Ministry of Education: Monitoring and supporting school boards of trustees

Performance audits from 2008: Follow-up report.

The Education Act 1989 created boards of trustees (boards) to govern state and state-integrated schools. At the time of our audit, there were about 18,500 trustees, of whom 44% were new to the role after the 2007 board elections. The Ministry of Education (the Ministry) is responsible for supporting and monitoring boards to enable them to govern effectively.

The scope of our audit

The purpose of this audit was to assess the effectiveness of the Ministry in supporting and monitoring boards in their governance role.

To do this, we examined the extent to which the Ministry was:

  • promoting good governance by ensuring that boards were aware of the requirements of the National Education Guidelines;
  • monitoring the extent to which boards were aligning their planning and reporting process with the requirements of the National Education Guidelines;
  • providing effective resources, training, and support to boards; and
  • effectively monitoring, identifying, and supporting boards at risk of poor governance performance, including through statutory interventions.

Our findings

Overall, the Ministry was providing useful training and support for all boards. It had satisfactory systems in place for supporting boards clearly identified as at risk of poor governance performance. However, we identified several aspects that the Ministry could improve.

We found that the Ministry ensured that boards were provided with information about the National Education Guidelines. However, the Ministry was not systematically reviewing School Charters and Analysis of Variance reports to assess compliance with the guidelines. As a result, opportunities to improve governance were being missed.

The Ministry also needed to improve its monitoring of the support and training needs of boards and the adequacy of the support and training provided to meet those needs. The Ministry needed to better monitor the whole school portfolio so boards at risk of poor performance were identified earlier and more consistently. Once these boards were identified, the Ministry needed to offer support more consistently. The Ministry also needed to improve the monitoring and assessment of the effectiveness of statutory interventions.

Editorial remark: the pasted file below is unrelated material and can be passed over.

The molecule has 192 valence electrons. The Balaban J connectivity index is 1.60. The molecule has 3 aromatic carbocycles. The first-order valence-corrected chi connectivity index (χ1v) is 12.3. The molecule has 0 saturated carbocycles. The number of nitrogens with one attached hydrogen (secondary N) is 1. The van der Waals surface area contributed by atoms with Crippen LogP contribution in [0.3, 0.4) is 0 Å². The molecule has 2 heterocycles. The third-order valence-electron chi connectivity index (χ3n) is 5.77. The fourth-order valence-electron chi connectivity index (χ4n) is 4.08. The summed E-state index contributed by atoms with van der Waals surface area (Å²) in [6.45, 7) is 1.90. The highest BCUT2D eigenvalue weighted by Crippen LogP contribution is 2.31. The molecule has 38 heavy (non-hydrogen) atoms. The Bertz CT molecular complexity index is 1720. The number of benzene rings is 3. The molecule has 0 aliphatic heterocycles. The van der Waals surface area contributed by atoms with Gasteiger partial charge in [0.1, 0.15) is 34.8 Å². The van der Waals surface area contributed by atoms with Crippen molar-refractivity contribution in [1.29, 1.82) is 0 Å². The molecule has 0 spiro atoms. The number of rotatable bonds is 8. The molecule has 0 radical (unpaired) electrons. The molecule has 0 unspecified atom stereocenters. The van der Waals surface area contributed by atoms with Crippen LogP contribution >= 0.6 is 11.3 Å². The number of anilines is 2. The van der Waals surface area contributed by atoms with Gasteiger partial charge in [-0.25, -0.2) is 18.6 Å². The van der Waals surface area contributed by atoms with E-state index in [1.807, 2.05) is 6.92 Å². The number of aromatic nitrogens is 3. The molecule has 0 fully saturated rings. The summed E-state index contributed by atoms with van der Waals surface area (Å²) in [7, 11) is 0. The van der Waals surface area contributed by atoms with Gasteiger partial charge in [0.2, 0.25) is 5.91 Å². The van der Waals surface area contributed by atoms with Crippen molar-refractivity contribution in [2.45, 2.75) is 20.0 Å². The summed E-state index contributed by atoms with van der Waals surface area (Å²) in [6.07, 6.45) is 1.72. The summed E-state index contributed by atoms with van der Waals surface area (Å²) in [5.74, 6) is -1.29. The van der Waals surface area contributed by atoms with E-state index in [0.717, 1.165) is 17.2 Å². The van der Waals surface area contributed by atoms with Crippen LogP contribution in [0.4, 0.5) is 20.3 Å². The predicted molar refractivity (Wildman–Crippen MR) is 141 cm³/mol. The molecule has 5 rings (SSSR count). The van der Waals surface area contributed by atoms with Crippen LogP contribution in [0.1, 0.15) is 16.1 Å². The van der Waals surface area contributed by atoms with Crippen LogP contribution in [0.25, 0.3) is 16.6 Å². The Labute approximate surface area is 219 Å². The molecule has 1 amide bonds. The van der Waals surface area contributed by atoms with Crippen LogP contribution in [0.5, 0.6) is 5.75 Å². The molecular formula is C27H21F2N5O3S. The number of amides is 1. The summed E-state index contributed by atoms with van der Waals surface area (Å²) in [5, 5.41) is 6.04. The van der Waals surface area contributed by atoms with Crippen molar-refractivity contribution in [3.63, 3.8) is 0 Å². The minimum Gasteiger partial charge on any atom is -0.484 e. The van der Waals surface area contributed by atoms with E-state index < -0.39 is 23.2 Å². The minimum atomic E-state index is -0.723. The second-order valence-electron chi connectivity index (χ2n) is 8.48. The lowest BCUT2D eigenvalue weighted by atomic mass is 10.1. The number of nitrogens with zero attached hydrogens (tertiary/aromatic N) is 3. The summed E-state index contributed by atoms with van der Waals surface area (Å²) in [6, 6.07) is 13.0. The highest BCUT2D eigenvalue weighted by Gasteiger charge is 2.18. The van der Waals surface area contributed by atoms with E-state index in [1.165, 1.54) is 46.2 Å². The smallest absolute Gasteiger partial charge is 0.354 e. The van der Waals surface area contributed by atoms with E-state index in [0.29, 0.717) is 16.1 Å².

We made nine recommendations for improvement. These recommendations related to three areas – monitoring the performance of boards, the support given to boards at risk of poor performance, and the training and support given to boards.

The response to our findings and recommendations

At the time we presented our report to Parliament, the Ministry told us that it was working to address our recommendations. The Ministry has regularly updated us on its progress. From its December 2009 update, we are satisfied that the Ministry has addressed four out of the nine recommendations in our report. It is working towards addressing the other five.

Monitoring the performance of boards

The Ministry is preparing proposals to strengthen school planning and reporting requirements as part of putting in place National Standards in Reading, Writing, and Mathematics in 2010. The Ministry also plans to revise the National Education Guidelines to clarify the responsibility of boards to focus on improving student achievement. The Ministry is considering the role of regional offices in supporting schools to focus on this responsibility through the offices' work monitoring and responding to Charters and Analysis of Variance reports.

Boards at risk

The Ministry has prepared risk indicators for the early identification of boards at risk of poor governance performance. As of February 2010, the Ministry was writing an operational policy for their use. These risk indicators are part of the wider information used when identifying schools that need support or intervention. They cover the areas of finance, personnel, administration and management, student engagement, and property. Some of these indicators appear to point to the performance of the school rather than the performance of the board. However, the Ministry feels that these indicators are appropriate because boards are accountable for the performance of the school.

The Ministry now has clearer monitoring criteria for the statutory interventions of boards. Statutory appointees are now required to report monthly on progress towards outcomes. The Ministry expects that this closer monitoring will lead to shorter intervention times.

Training and support for boards